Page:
John Mueller Says Low Search Visibility Does Not Necessarily Mean Low Quality
Site owners and publishers create Google SEO content to boost their rankings and gain traffic. An SEO recently asked Google’s John Mueller for advice about content with low traffic and poor search visibility. Mueller replied that low traffic does not necessarily mean that an SEO content page is of low quality and offered solutions to solve the issues regarding low-traffic web pages.
The person began their question by sharing their site’s background. They said their website has a hub and spoke architecture. A hub page, for instance, could be Eric Clapton, while the spokes could be about the guitar he uses – with each spoke page being relatively small. These pages have pictures or embedded videos with unique font content.
The SEO went on to say that they have more than a hundred thousand of these pages, and Google has crawled and indexed the majority of them. The problem is that only a third of these pages get traffic through search. So, they thought that the reason for the minimal search visibility could be the pages’ lack of authority.
Remembering what Mueller said in the past, the person asked if they should de-index the pages or canonicalise them because they were worried about their site’s quality score.
Many in the SEO community regularly discuss the matter because they want to know the factors that might make the system consider their Google SEO content pages “low quality”. Knowing what’s bad for SEO can help them craft the perfect strategy to turn things around.
However, Mueller said that Google does not have a “quality score” for the organic search engine results pages (SERPs), and he emphasised this important point in his answer. He also said that people should note that the quality score could be something that comes from the ad side.
Next, Mueller discussed the different methods of solving the low search visibility problem. He said that one should take action if they think they have low-quality content pages. They could improve those pages, combine two or more of the same topic pages, or remove them altogether.
Mueller said that if content pages with low search visibility are useful, they are not necessarily low-quality. Some site owners think that their pages have minimal visibility in search results because of quality issues, but in reality, there are many other explanations for why these incidents happen.
For instance, some websites have a lot of their traffic go to their head pages. Meanwhile, tail pages are just as valuable, but they are meant for a smaller target audience, so they do not gain a lot of traffic. In this scenario, they are still useful and high-quality pages, so one does not need to remove them just because they do not get enough traffic.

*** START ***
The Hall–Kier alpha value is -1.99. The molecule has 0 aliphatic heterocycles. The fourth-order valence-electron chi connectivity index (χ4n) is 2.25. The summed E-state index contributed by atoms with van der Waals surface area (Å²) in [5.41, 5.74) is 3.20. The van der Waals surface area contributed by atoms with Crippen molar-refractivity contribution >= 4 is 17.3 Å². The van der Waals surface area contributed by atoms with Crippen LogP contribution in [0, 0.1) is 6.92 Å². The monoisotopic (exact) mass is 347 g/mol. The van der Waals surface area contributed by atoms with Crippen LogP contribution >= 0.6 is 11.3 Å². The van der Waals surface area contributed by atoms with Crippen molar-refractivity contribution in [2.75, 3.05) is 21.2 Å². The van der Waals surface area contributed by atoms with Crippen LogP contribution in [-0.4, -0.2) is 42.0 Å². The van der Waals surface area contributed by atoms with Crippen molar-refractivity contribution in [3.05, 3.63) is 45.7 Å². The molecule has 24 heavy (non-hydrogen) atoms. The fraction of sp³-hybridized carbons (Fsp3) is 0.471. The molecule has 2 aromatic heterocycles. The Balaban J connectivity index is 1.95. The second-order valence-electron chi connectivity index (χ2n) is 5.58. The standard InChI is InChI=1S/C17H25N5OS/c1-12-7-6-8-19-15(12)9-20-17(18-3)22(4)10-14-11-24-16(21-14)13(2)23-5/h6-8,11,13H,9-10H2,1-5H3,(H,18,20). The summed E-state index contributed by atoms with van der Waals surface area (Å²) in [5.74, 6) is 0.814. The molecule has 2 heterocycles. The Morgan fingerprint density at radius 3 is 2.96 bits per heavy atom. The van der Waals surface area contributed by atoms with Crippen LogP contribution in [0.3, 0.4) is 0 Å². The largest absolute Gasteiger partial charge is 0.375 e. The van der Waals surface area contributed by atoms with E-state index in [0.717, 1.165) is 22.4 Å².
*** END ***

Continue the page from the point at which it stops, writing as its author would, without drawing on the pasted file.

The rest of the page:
How To Fix Low-Quality Pages At Scale
Mueller then discussed the difficulties of dealing with hundreds of thousands of low-quality pages.
It makes sense to improve the quality of these pages, but this would be an overly tedious task, especially with the sheer number of pages that need to be worked on. Therefore, some people either remove or combine these pages.
However, if one opts to use a canonical to combine the pages, they should keep in mind how canonicalisation works. Google’s system only takes the canonical page into account when site owners combine two pages.
For instance, let’s say that a site owner combined two pages: one page is about Eric Clapton’s shoes, while the other page discusses his guitars. If the site owner says the guitar page is canonical for the shoes page, Google will de-index the latter, and the page would focus solely on the guitars. Therefore, if a user searches for Eric Clapton shoes, they will not find the site owner’s pages about the topic in the search results.
Canonicalising websites is just one of the different approaches to take, but Mueller warns site owners and online businesses that there are consequences to keep in mind. In cases like these, he advised publishers to take the content from the page that they want to remove and include it into a more important page with the same topic. Doing so will make the latter stronger and guarantee that Google indexes the content from the non-canonical page.
Identifying Quality And Traffic Issues
The SEO’s question was basically about two topics: content quality and search traffic. Mueller’s answer gave clarity on both.
If one disassociates the quality issue from a page’s low search visibility, then the plan of action becomes a bit clearer. The site owner will have to look for a way to make their web pages perform better in search results.
Mueller suggests combining hundreds of low-quality pages to make bigger and stronger ones, provided that there is valuable SEO content to work with. Otherwise, one should rewrite their content or completely get rid of it. Another option is to redirect it to a web page with a similar but better topic.
What Makes Up A Quality Page For Google?
Google has its own ideas about what makes a high-quality page. Here are some of them:
- Has unique content
- The page’s value to searches should be unique and different
- Has a lot of external sources (reference-worthy)
- Has high-quality pages linking to the content, whether it is an internal or external link
- The page answers the user’s query
- The page loads fast
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